Fire officials, boro at odds over recycling funds’ use


The Spotswood Fire Department's 1921 Model T antique fire truck is at the center of a dispute involving funds for the vehicle's upkeep. The Spotswood Fire Department’s 1921 Model T antique fire truck is at the center of a dispute involving funds for the vehicle’s upkeep. SPOTSWOOD — For more than 30 years, the borough’s fire department has run a metal recycling program that it considered useful for residents as well as for the department.

Residents would dispose of metal trash such as swing sets or aluminum chairs at no cost to them, and the fire department would pick it up and sell it as scrap metal. The department used the proceeds to support the recycling program, as well as to restore and preserve its 1921 Model T antique fire truck.

However, according to borough officials, the money from the program should have been going to the municipal budget, and are no longer channeling it to a dedicated account for the fire department. This change resulted in a protest from members of the fire department, many of whom attended last week’s Borough Council meeting to show their concern.

Mayor Thomas Barlow said the process used by the fire department for collecting revenue through this program did not conform to state law. He said the fire department was using the borough’s tax identification number to collect the money. The borough’s legal and financial professionals told Barlow that the separate account was not legal, and said the money must be put into the borough’s general fund, the mayor said.

“The DCA [state Department of Community Affairs] said it’s a borough revenue source,” Barlow said of the proceeds. He said the department was using the money from the scrap metal sales to keep up the antique fire truck, as well as to purchase uniforms and fund dinners. He also noted that the metal was picked up in borough-owned vehicles.

“There was a separate account in effect for 30 years, and it was in our tax identification number,” Barlow said. “But that money can’t go into a separate account, it must go into the general fund.”

Assistant Fire Chief Nick Poliseno said that shortly after Barlow was elected mayor last year a meeting was arranged with fire officials to discuss the money the recycling team had collected. When Barlow was informed the total was $72,000, he inquired about the tax identification number used. Soon after, the funds were placed into the borough’s own budget with the mayor’s approval.

“You cannot direct recycling money to an entity for something other than recycling,” Barlow said. “It was a non-issue because you can’t do that. I’ve tried explaining that to them for the last 11 months, and I explained it to them again [last week].”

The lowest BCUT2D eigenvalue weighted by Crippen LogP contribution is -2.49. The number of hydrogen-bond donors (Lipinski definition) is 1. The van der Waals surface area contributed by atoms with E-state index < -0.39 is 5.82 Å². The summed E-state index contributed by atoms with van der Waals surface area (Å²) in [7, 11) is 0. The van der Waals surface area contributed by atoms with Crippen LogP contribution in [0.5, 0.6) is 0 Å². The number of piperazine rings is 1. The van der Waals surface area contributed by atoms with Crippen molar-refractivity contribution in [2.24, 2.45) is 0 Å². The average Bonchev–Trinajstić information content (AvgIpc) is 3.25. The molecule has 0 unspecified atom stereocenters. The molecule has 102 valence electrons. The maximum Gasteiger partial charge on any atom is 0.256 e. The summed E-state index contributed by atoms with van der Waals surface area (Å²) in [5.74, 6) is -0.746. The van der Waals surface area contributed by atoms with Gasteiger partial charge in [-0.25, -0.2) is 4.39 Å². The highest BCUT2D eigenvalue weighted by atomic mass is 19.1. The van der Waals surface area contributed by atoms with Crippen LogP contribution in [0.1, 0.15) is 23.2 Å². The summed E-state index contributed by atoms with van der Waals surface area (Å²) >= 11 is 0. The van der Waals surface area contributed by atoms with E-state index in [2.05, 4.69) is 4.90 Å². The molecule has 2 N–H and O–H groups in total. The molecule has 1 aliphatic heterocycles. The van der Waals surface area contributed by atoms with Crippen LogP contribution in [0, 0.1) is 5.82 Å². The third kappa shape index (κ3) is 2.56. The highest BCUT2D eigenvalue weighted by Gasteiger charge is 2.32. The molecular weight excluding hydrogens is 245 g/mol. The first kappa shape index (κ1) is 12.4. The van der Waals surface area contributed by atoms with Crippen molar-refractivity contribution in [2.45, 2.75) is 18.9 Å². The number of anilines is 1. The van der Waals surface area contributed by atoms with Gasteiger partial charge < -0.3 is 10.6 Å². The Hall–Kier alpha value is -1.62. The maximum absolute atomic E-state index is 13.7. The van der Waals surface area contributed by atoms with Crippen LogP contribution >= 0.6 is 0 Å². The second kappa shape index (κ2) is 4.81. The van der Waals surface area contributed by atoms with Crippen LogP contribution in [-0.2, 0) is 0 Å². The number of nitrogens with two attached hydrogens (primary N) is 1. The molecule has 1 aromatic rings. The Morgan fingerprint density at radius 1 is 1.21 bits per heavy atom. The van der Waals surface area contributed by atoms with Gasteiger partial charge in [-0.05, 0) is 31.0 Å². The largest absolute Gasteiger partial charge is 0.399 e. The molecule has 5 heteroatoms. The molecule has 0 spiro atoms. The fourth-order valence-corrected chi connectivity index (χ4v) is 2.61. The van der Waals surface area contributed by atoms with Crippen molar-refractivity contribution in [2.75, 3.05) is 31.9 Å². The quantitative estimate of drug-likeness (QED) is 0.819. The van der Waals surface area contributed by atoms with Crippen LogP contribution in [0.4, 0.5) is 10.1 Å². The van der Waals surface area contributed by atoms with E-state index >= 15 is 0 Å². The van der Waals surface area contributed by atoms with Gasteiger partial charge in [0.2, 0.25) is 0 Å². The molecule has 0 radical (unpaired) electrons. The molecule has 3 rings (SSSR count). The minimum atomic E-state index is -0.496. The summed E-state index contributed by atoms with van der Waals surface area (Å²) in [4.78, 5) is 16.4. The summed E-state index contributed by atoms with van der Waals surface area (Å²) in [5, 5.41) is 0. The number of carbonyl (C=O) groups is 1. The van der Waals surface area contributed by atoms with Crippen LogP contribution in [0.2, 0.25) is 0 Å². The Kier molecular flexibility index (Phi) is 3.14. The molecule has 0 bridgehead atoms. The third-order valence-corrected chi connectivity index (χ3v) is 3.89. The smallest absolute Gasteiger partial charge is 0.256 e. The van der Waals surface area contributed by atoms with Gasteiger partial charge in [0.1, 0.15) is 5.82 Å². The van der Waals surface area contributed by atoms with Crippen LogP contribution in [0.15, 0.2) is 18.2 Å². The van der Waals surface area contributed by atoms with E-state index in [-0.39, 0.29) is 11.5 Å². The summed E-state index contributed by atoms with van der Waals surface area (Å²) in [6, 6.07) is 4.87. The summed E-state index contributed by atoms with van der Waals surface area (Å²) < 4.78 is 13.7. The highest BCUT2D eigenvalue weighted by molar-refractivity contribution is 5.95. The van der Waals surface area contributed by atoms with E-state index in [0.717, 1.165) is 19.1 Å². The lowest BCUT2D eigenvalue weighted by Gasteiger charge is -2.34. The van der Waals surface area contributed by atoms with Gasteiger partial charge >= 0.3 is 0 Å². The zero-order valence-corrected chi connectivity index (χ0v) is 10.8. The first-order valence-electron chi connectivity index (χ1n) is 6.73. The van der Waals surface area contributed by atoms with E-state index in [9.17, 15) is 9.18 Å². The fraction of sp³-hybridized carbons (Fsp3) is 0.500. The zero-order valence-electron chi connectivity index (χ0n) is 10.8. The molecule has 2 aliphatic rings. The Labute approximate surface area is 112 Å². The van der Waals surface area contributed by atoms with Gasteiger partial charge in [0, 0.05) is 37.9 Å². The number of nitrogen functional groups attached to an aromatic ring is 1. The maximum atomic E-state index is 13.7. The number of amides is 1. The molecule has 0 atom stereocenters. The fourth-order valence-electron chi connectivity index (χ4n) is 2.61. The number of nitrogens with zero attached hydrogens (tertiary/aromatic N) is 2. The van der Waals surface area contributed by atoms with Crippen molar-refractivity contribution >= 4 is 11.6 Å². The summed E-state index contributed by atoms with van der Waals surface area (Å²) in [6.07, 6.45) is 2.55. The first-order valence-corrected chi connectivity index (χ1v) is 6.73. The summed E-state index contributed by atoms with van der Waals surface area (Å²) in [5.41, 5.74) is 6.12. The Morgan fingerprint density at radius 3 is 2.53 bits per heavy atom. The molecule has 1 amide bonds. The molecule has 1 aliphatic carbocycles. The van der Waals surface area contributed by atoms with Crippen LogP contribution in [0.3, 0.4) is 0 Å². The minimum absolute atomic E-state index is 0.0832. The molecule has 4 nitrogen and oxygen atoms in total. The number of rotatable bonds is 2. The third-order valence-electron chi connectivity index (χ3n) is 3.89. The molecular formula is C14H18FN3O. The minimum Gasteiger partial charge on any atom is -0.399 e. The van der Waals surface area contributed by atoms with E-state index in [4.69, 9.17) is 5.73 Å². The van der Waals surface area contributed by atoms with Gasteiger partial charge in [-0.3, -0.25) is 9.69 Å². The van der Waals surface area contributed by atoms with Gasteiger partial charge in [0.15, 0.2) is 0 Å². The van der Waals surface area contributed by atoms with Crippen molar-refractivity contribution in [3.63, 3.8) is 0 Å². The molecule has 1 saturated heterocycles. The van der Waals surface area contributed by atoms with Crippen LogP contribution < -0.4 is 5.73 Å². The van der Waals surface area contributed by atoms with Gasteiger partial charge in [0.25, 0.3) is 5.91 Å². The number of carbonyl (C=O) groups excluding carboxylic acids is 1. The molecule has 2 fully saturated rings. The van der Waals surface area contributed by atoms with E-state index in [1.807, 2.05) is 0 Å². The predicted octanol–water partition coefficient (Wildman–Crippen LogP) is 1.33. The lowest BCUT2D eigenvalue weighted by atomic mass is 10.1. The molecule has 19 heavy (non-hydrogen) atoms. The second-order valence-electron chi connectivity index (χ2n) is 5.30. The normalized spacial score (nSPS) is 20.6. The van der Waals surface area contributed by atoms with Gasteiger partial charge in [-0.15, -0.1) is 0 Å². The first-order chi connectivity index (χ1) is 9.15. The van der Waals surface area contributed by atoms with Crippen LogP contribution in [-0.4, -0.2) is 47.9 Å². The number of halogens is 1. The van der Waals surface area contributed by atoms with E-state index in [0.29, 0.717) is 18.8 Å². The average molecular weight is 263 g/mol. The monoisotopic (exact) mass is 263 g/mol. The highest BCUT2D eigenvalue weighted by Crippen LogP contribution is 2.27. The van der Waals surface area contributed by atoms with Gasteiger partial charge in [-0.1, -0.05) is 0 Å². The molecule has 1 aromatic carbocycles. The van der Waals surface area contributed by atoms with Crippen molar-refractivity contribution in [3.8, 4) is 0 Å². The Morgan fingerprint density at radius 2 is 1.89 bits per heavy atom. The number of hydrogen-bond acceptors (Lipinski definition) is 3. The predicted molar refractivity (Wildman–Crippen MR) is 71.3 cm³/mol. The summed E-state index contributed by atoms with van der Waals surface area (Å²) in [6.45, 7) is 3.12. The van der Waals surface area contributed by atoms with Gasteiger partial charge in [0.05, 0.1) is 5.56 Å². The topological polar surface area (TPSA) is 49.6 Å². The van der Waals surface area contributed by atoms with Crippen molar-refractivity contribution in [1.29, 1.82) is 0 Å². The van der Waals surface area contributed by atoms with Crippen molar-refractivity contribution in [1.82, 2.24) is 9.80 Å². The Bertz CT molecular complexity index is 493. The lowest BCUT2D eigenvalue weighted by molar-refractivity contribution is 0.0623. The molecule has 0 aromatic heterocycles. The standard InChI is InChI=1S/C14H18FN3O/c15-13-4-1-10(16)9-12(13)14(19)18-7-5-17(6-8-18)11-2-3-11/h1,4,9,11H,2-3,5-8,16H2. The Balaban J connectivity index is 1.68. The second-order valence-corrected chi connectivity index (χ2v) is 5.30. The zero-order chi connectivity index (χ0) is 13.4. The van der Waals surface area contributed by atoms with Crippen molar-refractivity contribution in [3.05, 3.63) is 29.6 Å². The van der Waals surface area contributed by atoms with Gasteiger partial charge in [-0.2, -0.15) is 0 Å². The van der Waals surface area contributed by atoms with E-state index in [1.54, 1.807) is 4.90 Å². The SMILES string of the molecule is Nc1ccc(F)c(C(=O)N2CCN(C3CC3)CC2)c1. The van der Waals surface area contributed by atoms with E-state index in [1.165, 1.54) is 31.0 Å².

Poliseno said this week that the department would seek legal counsel to verify the mayor’s assertion, and to see if some kind of contract can be created between the borough and department. He said a meeting would be held next week to discuss the department’s options.

The recycling program, he said, will remain in place for now.

In the meantime, Barlow said the separate account is closed, and the money remains in the general fund.

“No one said [the dedicated account] is allowed,” he said. “I thought that would end the discussion. We are not trying to hurt them or do anything against them.”

Barlow said the money collected was used for other fire department endeavors such as uniforms and dinners because it was in excess of what was needed for the upkeep of the antique fire truck.

Poliseno said the program provided the monetary support for the 1921 fire truck, as well as many community functions, such as sponsoring a Spotswood Little League team; and taking Santa around town to see all borough children and going to local hospitals to distribute gifts to children on Christmas Eve.

“This is just a few items that this money fully supported and can possibly end if an agreement can’t be made,” Poliseno said. “The last thing the fire department would want to do is end this 30-year-plus free service that our residents rely on.”

As for the fire truck, he said it is unclear whether the borough would make repairs when needed in the future.

“This vehicle is the gem of the fire department and has an incredible history to the borough of Spotswood and the volunteers who put in the hundreds of hours to keep this antique in pristine condition,” Poliseno said.

Councilwoman Marge Drozd, however, agreed with Barlow that the borough has to abide by the law. She noted that the account was set up many years ago when the laws were different.

“It had our tax I.D., so we have to monitor it,” she said.